The interaction of selected instructional procedures, with some pupil variables : a pilot study : a thesis presented in partial fulfilment of the requirements for the degree of Master of Arts in Education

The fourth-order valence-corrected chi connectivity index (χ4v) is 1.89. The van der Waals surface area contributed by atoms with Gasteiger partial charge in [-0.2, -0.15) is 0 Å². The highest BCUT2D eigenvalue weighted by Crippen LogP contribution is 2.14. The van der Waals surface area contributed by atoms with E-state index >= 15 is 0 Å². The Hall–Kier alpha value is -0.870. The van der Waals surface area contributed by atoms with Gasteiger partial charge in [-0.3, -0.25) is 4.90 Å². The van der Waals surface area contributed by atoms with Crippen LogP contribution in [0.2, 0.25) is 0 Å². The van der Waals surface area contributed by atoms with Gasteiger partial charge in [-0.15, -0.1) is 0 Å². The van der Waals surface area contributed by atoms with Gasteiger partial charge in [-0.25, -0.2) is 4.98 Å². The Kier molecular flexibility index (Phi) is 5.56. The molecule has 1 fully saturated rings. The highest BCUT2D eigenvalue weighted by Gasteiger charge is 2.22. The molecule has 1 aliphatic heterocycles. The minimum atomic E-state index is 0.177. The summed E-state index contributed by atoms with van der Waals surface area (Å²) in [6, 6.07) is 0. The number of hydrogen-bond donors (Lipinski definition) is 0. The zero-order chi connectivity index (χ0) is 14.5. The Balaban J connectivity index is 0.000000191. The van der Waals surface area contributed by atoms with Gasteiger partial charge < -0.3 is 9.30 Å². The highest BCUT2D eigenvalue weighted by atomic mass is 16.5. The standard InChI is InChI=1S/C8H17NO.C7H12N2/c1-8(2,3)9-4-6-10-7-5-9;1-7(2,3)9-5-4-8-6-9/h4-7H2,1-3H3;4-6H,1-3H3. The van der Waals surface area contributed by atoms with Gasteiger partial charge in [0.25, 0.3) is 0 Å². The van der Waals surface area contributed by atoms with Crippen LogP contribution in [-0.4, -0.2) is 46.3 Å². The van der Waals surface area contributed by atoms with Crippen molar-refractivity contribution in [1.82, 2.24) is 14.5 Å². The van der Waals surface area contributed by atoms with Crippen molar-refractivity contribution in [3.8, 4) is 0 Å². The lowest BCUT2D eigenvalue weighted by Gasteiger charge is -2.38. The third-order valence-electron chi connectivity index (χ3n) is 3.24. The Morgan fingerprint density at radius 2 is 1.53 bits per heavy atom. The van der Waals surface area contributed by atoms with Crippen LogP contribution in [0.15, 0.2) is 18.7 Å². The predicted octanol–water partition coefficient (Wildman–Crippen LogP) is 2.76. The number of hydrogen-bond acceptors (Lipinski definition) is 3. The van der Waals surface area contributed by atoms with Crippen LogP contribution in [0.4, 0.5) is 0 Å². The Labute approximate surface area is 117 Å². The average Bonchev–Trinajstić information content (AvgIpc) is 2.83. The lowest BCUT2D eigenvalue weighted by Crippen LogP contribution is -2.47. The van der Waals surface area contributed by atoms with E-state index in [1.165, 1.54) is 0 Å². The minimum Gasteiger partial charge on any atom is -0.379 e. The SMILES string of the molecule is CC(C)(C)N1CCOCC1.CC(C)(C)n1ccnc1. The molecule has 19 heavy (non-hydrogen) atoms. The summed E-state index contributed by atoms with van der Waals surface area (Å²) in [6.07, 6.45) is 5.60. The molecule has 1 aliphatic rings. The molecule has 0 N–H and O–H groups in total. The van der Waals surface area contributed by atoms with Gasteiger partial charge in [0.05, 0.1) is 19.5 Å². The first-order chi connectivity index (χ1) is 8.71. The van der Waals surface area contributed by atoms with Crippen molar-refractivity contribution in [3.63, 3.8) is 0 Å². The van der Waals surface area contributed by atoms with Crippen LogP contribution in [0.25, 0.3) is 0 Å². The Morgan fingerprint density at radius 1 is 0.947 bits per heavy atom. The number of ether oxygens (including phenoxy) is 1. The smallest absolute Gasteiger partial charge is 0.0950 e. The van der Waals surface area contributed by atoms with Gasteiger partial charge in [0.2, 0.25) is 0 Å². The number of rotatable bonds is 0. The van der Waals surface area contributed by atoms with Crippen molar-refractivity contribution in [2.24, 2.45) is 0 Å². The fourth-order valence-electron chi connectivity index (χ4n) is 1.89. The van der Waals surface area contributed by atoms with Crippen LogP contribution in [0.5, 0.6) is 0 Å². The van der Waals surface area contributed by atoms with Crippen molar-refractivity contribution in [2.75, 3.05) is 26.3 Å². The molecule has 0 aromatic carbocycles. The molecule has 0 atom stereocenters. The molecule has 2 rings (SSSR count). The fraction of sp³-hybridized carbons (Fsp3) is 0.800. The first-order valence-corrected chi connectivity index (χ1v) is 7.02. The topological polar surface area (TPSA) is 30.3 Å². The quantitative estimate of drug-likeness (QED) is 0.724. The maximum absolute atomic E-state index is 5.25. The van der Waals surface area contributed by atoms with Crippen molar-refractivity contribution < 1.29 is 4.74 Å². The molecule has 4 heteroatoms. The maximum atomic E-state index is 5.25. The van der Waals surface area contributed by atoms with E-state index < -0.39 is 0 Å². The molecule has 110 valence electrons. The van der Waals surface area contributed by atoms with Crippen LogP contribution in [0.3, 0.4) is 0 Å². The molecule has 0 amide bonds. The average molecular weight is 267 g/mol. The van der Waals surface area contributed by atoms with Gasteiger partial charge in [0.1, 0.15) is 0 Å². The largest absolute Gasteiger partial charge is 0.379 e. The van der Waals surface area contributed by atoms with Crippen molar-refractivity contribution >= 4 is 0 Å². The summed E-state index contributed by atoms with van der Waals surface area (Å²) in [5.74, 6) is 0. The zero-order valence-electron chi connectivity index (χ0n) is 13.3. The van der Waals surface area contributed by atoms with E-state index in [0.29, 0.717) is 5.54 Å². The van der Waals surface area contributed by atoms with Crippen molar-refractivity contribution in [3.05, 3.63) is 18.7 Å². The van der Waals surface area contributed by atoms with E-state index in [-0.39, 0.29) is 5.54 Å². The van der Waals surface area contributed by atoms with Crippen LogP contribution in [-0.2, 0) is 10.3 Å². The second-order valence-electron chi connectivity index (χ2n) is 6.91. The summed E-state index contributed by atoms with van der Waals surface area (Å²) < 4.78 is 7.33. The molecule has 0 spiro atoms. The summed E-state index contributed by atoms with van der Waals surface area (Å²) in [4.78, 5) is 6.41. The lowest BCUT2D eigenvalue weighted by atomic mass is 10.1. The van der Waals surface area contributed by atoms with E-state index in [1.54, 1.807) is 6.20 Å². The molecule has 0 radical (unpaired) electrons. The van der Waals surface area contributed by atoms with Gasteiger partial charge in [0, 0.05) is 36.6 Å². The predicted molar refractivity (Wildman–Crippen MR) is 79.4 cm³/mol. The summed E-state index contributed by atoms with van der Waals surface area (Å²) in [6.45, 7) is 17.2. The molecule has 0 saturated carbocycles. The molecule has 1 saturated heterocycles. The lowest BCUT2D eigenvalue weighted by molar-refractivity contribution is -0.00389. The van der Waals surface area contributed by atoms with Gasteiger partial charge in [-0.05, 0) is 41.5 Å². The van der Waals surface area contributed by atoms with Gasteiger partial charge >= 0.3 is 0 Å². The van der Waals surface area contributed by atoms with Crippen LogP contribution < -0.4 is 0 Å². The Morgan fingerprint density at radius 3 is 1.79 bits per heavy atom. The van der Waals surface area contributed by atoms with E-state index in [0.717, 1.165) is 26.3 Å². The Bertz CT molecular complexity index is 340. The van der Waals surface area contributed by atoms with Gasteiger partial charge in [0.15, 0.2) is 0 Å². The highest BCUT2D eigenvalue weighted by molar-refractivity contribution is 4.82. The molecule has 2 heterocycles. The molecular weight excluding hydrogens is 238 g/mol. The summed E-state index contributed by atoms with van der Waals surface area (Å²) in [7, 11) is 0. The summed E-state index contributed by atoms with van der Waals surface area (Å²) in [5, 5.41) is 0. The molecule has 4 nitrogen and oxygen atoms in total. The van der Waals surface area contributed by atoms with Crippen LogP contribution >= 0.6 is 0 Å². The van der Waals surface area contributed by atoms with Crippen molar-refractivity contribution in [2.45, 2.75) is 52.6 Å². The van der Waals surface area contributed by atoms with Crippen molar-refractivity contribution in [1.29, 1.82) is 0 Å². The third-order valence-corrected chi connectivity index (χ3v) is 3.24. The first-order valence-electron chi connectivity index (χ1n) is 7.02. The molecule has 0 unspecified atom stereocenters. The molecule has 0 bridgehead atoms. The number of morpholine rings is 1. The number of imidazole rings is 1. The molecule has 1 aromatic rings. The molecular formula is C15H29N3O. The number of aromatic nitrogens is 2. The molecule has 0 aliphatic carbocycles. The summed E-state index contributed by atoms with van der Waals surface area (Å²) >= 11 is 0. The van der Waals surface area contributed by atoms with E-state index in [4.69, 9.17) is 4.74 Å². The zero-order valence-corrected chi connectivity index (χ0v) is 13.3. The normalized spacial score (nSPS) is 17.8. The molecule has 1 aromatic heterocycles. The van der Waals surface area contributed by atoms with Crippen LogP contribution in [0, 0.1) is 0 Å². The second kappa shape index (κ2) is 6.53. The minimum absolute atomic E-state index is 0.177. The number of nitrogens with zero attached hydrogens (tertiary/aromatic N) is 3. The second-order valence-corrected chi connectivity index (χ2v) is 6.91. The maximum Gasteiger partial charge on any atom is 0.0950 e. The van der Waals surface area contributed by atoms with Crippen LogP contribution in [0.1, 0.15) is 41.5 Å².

This investigation reports an experimental study of the interaction between children manifesting different cognitive styles (descriptive, categorical and relational) and two instructional methods (rule-explained, and rule-derived). The subjects for the experiment were 120 high-scorers (stanine 7+) on the specially-constructed cognitive style instrument. Equal numbers of Form I girls and boys were randomly assigned to four groups in two experimental conditions. With sex, cognitive style and method the major independent factors, the basic cell in the factorial design comprised five pupils. Teachers were added as a control, and with objectives and occasions of testing being measured across all pupils, the full design became a seven-variable one, pupils being the doubly-crossed nested factor. The concepts and principles of stability were taught to the four groups of thirty children, over two class periods totalling one hundred minutes. The specially-trained experimental teachers taught two classes each, one by Method R.E., the other by Method R.D. Control methods Included random assignment, the crossing of time, order and place of teaching, and the equating of time and content. Four dependent measures were constructed to assess pupil performance at two levels of objectives, knowledge and understanding, and application-transfer. Administered by the one tester in the school hall to all subjects, on two occasions (the day following the experimental teaching and fourteen days later), the four tests provided measures of initial learning, transfer, retention and delayed-application-transfer. The major interaction hypotheses postulated a higher mean score for "descriptive" children after Treatment R.D., and a higher mean score for "relational" children after Treatment R.E. Neither hypothesis was supported by the data. However, significant sex differences in cognitive style were observed. Boys tended to make more descriptive responses than girls at this age, while girls tended to make more relational responses than did the boys. Treatment R.E., an expository procedure, led to higher initial learning and retention scores than did Treatment R.D., but scores on the application-transfer tests did not differ significantly. Relative scores, however, displayed a contrasting pattern between the two method groups. The mean scores of the R.E. group for the three tests following the first test administered, were all below the measure of initial learning, whereas the reverse pattern was evident for the R.D. group. Further examination of the data for each of the dependent measures by means of four-way analyses of variance and of covariance, was carried out. While these procedures provided additional evidence, certain limitations in the experiment and in the instruments used qualified the findings.